The German painter, born in Greppin near Dessau on 5 February 1920, was a pilot during the Second World War before beginning his career as a painter. His enthusiasm for flying had a considerable influence on his art, particularly the viewpoint from above. Hoehme only began studying in Halle after the war in 1948 at the age of twenty eight. He went to the Kunstakademie in Düsseldorf in 1952. In the same year, he met the later director of the Galerie 22 Düsseldorf, Jean-Pierre Wilhelm, who introduced him to Jean Fautrier and Jean Dubuffet, the most important artists of Informel in Paris.
Since then, Hoehme was a follower of the Informel. He helped J.-P. Wilhelm found his Galerie 22 in 1957, a gallery which existed until 1960 and which was a lively forum for Informel artists, musicians and writers. Hoehme joined the "Lyrische Abstraktion" in 1955 and became a leading member of the Düsseldorf artist association "Gruppe 53" in 1957.
This was also the year of a decisive change in Hoehme's art: he began using unusual picture formats in the tradition of the 'shaped canvases' and mixed paints in order to study three-dimensional structures. The artist was invited to exhibit at the "documenta II" in Kassel in 1959 and was awarded the Villa-Massimo-Prize in 1960. In the same year Hoehme accepted a post as professor at the Kunstakademie Düsseldorf, where he continued teaching until 1984.
The artist's purely painted early work was followed, in the 1960s, by an analysis of three-dimensionality in the combination of painted surfaces and three-dimensional elements. From 1964 he designed increasingly three dimensional objects, which integrated apart from the classic canvas base et al. wood, gauze and nylon strings. The very same year Hoehme discovered his "pattern sheets", from 1968 on followed by installations and the first "Damast Pictures", works which were Hoehme's answer to the "open picture". Hoehme published the manifesto "Relationen", which was valid for his work in 1968.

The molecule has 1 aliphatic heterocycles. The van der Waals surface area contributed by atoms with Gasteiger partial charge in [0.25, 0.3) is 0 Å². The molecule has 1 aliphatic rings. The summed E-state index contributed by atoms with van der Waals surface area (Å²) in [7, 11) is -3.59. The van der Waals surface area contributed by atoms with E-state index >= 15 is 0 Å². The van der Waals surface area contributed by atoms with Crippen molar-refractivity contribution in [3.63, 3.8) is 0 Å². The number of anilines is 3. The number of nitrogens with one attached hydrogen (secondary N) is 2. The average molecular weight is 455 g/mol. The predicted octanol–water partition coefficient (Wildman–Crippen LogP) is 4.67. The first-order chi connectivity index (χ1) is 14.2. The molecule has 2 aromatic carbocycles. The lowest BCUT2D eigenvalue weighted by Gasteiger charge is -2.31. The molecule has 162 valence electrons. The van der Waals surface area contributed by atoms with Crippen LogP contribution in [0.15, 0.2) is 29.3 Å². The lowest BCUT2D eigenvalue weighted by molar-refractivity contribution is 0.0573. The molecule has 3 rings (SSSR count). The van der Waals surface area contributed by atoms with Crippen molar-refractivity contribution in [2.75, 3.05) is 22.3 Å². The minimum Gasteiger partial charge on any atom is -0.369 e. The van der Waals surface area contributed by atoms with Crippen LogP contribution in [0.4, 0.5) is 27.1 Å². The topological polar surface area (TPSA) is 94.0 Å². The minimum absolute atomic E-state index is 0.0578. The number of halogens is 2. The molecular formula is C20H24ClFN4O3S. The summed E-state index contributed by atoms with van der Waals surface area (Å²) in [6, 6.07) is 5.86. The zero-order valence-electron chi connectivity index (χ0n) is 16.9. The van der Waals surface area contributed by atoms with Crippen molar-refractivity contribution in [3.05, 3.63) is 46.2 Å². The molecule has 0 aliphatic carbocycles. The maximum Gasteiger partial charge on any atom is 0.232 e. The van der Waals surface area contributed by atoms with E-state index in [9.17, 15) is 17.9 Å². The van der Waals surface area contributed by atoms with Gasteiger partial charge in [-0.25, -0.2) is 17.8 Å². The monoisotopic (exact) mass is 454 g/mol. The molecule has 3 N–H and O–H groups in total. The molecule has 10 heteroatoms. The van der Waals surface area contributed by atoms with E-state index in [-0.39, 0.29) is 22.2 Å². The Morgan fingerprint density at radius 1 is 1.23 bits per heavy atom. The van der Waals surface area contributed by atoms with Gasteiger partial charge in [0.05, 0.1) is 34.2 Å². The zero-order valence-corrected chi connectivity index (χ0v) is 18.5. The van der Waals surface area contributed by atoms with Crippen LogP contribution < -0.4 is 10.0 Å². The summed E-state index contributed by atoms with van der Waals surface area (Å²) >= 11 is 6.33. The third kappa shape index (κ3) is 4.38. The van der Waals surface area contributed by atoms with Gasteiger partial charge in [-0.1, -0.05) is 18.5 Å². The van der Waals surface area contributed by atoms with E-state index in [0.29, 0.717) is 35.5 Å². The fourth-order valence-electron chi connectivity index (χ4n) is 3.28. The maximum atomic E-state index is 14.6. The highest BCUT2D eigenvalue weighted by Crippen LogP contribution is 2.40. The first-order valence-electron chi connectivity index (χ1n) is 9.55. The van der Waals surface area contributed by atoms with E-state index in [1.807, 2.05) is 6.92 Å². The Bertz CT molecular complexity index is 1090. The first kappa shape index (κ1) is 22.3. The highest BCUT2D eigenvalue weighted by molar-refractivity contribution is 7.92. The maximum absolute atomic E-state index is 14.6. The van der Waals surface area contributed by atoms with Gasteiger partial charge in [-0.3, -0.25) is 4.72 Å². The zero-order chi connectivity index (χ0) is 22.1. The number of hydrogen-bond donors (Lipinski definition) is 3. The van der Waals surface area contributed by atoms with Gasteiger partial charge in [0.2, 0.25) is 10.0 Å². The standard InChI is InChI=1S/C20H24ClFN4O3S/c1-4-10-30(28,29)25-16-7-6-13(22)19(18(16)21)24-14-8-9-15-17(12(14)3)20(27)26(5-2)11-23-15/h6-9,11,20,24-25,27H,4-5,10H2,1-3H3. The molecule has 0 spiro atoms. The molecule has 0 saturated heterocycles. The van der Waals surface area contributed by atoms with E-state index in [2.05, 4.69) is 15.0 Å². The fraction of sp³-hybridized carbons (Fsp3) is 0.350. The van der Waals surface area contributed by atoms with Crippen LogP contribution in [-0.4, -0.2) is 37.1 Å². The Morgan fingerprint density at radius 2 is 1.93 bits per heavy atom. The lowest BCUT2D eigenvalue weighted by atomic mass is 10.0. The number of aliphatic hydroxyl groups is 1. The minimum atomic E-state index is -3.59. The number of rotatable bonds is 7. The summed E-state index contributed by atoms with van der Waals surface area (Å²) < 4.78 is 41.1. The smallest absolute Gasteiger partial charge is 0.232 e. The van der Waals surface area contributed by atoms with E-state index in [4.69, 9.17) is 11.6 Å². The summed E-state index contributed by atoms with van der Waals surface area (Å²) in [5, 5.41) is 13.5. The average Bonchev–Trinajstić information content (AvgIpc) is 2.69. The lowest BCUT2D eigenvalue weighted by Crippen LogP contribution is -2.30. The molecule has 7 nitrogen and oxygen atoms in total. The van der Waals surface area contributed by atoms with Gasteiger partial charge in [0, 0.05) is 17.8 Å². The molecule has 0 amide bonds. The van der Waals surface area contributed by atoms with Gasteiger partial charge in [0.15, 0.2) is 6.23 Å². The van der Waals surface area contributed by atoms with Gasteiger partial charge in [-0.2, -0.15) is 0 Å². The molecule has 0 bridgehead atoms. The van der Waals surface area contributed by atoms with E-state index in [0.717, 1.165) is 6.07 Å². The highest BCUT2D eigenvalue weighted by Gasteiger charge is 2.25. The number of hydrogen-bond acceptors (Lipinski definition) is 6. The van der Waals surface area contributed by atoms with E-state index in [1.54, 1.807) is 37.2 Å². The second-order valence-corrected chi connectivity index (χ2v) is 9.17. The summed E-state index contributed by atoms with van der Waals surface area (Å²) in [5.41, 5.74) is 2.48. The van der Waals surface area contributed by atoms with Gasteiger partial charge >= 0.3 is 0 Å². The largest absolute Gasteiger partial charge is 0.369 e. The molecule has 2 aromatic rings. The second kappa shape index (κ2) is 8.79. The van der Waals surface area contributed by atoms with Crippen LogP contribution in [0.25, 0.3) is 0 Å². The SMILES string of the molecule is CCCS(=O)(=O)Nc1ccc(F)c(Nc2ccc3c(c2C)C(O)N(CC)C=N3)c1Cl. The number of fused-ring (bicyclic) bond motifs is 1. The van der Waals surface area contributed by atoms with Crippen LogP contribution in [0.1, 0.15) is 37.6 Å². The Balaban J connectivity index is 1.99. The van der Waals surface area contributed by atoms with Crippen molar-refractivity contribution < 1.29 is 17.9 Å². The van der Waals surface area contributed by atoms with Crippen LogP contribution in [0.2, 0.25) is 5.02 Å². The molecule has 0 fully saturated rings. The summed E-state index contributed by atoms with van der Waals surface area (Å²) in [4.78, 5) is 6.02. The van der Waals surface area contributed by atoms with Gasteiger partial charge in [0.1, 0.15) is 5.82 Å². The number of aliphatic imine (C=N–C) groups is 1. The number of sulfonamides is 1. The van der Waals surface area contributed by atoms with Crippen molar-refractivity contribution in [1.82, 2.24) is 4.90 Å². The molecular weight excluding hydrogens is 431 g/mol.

Gerhard Hoehme is one of the most important painters of German Informel. His work has been much honoured in the past and today by numerous exhibitions, such as at the Museum am Ostwall, Düsseldorf in 1980, or at the Städtische Kunsthalle Mannheim and the Sprengel Museum Hannover in 1985/86. Most recently, his works were on show at the Kunstmuseum in Bonn in 1998 and at the Kunsthalle Düsseldorf in 2000.
Gerhard Hoehme contributed in an important way to German Informel. He developed one of the most idiosyncratic and complex work, which is known by German art of the second half of the 20th century.